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Watering program helps Georgians save water, lawns
By Stephanie Schupska
University of Georgia

Georgians are taking water conservation seriously, saving up to 180 million gallons per day in counties under the level 4 drought category. And many of these people still give their plants the water they need to grow.

Between June 2007 and June 2008, water use was down 20 percent in 55 north Georgia counties. Helping in that reduction were Georgians who pledged to reduce their outdoor water use by 10 percent through the Outdoor Water Use Registration Program (outdoorwateruse.com). The program was developed by the University of Georgia Center for Urban Agriculture, along with the Environmental Protection Division and the Urban Ag Council.

As of February 2009, 22,200 people had completed the program either through local UGA Cooperative Extension offices or online.

They’re reducing, not eliminating, water use.

“The long and short of it is, the governor wanted reassurance that citizens would use water in the most efficient way possible and recognize that landscapes are essential,” said Todd Hurt, a UGA Extension water specialist. “We need to water a little bit so all our soil doesn’t wind up in lakes and rivers.”

Soil erosion is the No. 1 pollutant in rivers, he said. Plants hold the soil in place and help it absorb water after a rain.

In Oct. 2007, a complete outdoor watering ban was issued in many parts of Georgia. The state soon learned that when outdoor spigots turn off plants die, soil washes away and Georgia’s $8 billion plant industry shrivels.

The plant, or green, industry lost an estimated $230 million a month and 35,000 jobs during that drought. Cities and counties that sell water through local utilities lost revenue.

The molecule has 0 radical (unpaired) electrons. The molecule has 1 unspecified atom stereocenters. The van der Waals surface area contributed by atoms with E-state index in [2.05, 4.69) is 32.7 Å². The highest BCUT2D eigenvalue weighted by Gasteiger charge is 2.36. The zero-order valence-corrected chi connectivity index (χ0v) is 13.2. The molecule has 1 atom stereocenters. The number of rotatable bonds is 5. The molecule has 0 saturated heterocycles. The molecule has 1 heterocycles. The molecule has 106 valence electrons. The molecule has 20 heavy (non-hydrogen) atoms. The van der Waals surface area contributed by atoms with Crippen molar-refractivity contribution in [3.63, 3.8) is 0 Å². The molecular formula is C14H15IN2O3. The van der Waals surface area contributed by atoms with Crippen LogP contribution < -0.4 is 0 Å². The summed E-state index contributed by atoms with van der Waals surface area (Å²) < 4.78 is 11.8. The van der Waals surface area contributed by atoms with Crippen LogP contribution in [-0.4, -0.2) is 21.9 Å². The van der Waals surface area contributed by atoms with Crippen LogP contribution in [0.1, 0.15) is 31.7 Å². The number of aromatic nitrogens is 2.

The UGA Center for Urban Agriculture created the program to help soothe some of the problems watering bans create. The program went live in Feb. 2008 when Gov. Sonny Perdue signed an order allowing limited outdoor watering.

The program, Hurt said, allows landscapes that have been in the ground less than 30 days to be watered longer than 25 minutes at a time. Only property owners in areas under level 4, level 4A or level 4B droughts need to complete the program and become certified. Level 4C allows for watering three days a week, therefore the certificate would not be a benefit.

People certified through the program can use their irrigation systems if they pledge to use less water than they did before the drought.

“You would take your certificate and post it in your landscape,” Hurt said, “and that would allow you to water on the odd-even system from midnight to 10 a.m. for 10 weeks.”

Some local water providers ask for the certificate before issuing a local watering permit, he said.

The program is composed of a 40-slide presentation and certification quiz. It covers topics such as Georgia’s water basins, where water originates, water use, landscape value, how to water efficiently, where to put plants, mulch and how to find alternative water sources.

It’s hard to teach water conservation in a state that receives as much as 50 inches of rain a year, Hurt said. Some states get less than 5 inches.

“We have to find ways to capture (water) and reuse it in a wise fashion,” he said. “We can’t give up our landscapes. We can’t plant cactus. It’s going to rot when the rain comes back.”

Hurt is revamping the program to focus more on sustainable landscapes and less on drought.

Georgia’s plant industry hasn’t recovered, yet, he said. The number of new landscapes being installed is still greatly reduced. The program has helped, though.

For more information or to complete the certification, call 1-800-ASK-UGA1 to schedule an appointment at your local UGA Extension office. Or, complete it online for $4.95 at outdoorwateruse.com.

(Stephanie Schupska is a news editor with the University of Georgia Public Affairs Office.)

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